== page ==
Iran has announced that it will move forward with crypto mining, but only in extreme cases.
According to the Ministry of Industry, Mine and Trade (MIMT), new licenses will only be issued to mining farms that have electricity supply from renewable energy sources.
“The issuance of an operating license requires an electricity supply from renewable power plants,” said the ministry.
Ministry also added:
“Company license extension is not permitted for other distribution methods.
However, the number of cryptocurrency mining farms in the country is growing and problems related to energy shortages continue to exist.
The ministry suggested that the only way to curb illegal mining is to get energy from other sources and legalize those resources. Although there is no exact mentioned name of that renewable source.
In the future, local companies will be notified if there will be any changes to the rules, including whether or not to allow crypto mining using other forms of energy.
Last December Iran ordered the closure of approved cryptocurrency mining sites as part of efforts to reduce pressure on power plants and prevent blackouts.
At that time, more than 600 MW of electricity was used for illegal mining activities.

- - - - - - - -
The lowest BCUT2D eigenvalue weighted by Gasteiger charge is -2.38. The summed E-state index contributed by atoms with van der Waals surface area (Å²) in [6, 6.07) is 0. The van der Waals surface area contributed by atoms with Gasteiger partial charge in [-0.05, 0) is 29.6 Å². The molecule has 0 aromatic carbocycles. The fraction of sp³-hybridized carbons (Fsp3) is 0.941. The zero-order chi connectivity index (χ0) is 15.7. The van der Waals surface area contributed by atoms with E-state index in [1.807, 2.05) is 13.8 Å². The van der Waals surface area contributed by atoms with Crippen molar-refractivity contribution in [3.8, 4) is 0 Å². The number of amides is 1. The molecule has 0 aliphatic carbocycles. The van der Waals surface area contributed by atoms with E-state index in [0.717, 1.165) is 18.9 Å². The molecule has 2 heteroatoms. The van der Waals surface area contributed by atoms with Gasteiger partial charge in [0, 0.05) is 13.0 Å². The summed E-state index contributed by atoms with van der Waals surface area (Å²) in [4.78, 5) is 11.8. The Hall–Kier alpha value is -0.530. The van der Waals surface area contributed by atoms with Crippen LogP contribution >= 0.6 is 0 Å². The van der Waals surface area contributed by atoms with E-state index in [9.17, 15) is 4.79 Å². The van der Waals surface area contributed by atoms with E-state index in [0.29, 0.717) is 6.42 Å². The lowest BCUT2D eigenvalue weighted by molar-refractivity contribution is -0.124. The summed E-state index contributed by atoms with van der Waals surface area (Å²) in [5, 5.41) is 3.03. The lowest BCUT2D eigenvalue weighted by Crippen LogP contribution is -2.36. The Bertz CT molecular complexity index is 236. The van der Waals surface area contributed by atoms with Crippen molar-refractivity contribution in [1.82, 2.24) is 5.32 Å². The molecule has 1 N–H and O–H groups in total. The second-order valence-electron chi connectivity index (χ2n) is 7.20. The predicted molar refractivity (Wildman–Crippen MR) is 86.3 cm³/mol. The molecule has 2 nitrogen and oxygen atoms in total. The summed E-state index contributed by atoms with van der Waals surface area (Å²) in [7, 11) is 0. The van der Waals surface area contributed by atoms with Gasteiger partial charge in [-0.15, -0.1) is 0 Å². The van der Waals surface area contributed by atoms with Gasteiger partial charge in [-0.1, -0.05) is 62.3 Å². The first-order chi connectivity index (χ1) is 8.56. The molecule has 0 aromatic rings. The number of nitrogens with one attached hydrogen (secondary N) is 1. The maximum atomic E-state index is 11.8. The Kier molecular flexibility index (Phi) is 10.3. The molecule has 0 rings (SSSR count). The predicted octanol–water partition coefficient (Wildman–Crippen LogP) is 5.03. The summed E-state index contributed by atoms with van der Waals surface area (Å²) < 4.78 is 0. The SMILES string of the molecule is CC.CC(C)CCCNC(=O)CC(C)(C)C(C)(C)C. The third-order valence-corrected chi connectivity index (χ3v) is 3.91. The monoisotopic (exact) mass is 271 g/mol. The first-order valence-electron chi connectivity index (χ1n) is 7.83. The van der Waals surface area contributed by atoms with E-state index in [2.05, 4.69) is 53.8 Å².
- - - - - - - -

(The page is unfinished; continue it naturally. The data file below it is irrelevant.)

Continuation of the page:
Tehran does not theoretically oppose crypto mining and MIMT has already issued more than 1,000 licenses for the legal crypto mining firms.
However, decades of US sanctions have led to a decline in investment in infrastructure of crypto mining based in Iran.
Cryptocurrency mining was officially approved by Iranian authorities in 2019 and thus setting up self-identification for miners, licensing to identify themselves and pay high tariffs on electricity, and selling mined bitcoins to the Central Bank of Iran, as previously reported.
Announcing a four-month ban on crypto mining, President Hassan Rouhani said blackouts were a common occurrence last summer.
Iran wants to increase its green base. Last October, the Ministry of Energy, Renewable Energy and Energy Efficiency Organization (SATBA) invited the private sector to assist in the development and construction of renewable power plants with a total capacity of 10,000 MW.